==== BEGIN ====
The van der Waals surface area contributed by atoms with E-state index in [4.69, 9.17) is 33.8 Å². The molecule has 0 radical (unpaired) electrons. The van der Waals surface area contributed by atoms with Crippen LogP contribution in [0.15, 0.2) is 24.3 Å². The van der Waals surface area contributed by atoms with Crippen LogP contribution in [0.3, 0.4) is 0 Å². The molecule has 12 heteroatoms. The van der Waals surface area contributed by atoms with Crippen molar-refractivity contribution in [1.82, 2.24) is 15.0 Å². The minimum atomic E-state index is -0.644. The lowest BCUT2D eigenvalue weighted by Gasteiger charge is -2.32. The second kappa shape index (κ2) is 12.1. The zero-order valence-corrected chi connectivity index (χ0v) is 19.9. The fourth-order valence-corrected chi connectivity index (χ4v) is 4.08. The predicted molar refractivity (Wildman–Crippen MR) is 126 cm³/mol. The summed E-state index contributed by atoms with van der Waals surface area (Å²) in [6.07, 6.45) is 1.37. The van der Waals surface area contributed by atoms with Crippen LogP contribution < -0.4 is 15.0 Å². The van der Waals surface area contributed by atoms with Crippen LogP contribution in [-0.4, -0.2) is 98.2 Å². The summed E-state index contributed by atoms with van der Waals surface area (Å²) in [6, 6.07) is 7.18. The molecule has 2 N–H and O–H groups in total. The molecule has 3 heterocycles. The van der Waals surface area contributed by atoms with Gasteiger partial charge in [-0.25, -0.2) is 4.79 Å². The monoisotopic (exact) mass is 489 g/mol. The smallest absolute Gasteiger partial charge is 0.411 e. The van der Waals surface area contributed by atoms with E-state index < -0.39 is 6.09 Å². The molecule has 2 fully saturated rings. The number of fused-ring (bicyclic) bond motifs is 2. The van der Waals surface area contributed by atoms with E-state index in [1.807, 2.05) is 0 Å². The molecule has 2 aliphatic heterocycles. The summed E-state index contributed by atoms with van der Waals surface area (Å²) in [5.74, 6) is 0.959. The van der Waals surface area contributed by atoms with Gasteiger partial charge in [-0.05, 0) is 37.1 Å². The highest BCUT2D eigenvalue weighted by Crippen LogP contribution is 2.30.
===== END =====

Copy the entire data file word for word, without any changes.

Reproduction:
The van der Waals surface area contributed by atoms with E-state index in [4.69, 9.17) is 33.8 Å². The molecule has 0 radical (unpaired) electrons. The van der Waals surface area contributed by atoms with Crippen LogP contribution in [0.15, 0.2) is 24.3 Å². The van der Waals surface area contributed by atoms with Crippen LogP contribution in [0.3, 0.4) is 0 Å². The molecule has 12 heteroatoms. The van der Waals surface area contributed by atoms with Crippen molar-refractivity contribution in [1.82, 2.24) is 15.0 Å². The minimum atomic E-state index is -0.644. The lowest BCUT2D eigenvalue weighted by Gasteiger charge is -2.32. The second kappa shape index (κ2) is 12.1. The zero-order valence-corrected chi connectivity index (χ0v) is 19.9. The fourth-order valence-corrected chi connectivity index (χ4v) is 4.08. The predicted molar refractivity (Wildman–Crippen MR) is 126 cm³/mol. The summed E-state index contributed by atoms with van der Waals surface area (Å²) in [6.07, 6.45) is 1.37. The van der Waals surface area contributed by atoms with Crippen LogP contribution < -0.4 is 15.0 Å². The van der Waals surface area contributed by atoms with Crippen LogP contribution in [-0.4, -0.2) is 98.2 Å². The summed E-state index contributed by atoms with van der Waals surface area (Å²) in [6, 6.07) is 7.18. The molecule has 2 N–H and O–H groups in total. The molecule has 3 heterocycles. The van der Waals surface area contributed by atoms with Gasteiger partial charge in [-0.25, -0.2) is 4.79 Å². The monoisotopic (exact) mass is 489 g/mol. The smallest absolute Gasteiger partial charge is 0.411 e. The van der Waals surface area contributed by atoms with E-state index < -0.39 is 6.09 Å². The molecule has 2 fully saturated rings. The number of fused-ring (bicyclic) bond motifs is 2. The van der Waals surface area contributed by atoms with E-state index in [1.807, 2.05) is 0 Å². The molecule has 2 aliphatic heterocycles. The summed E-state index contributed by atoms with van der Waals surface area (Å²) in [5.74, 6) is 0.959. The van der Waals surface area contributed by atoms with Gasteiger partial charge in [-0.05, 0) is 37.1 Å². The highest BCUT2D eigenvalue weighted by Crippen LogP contribution is 2.30.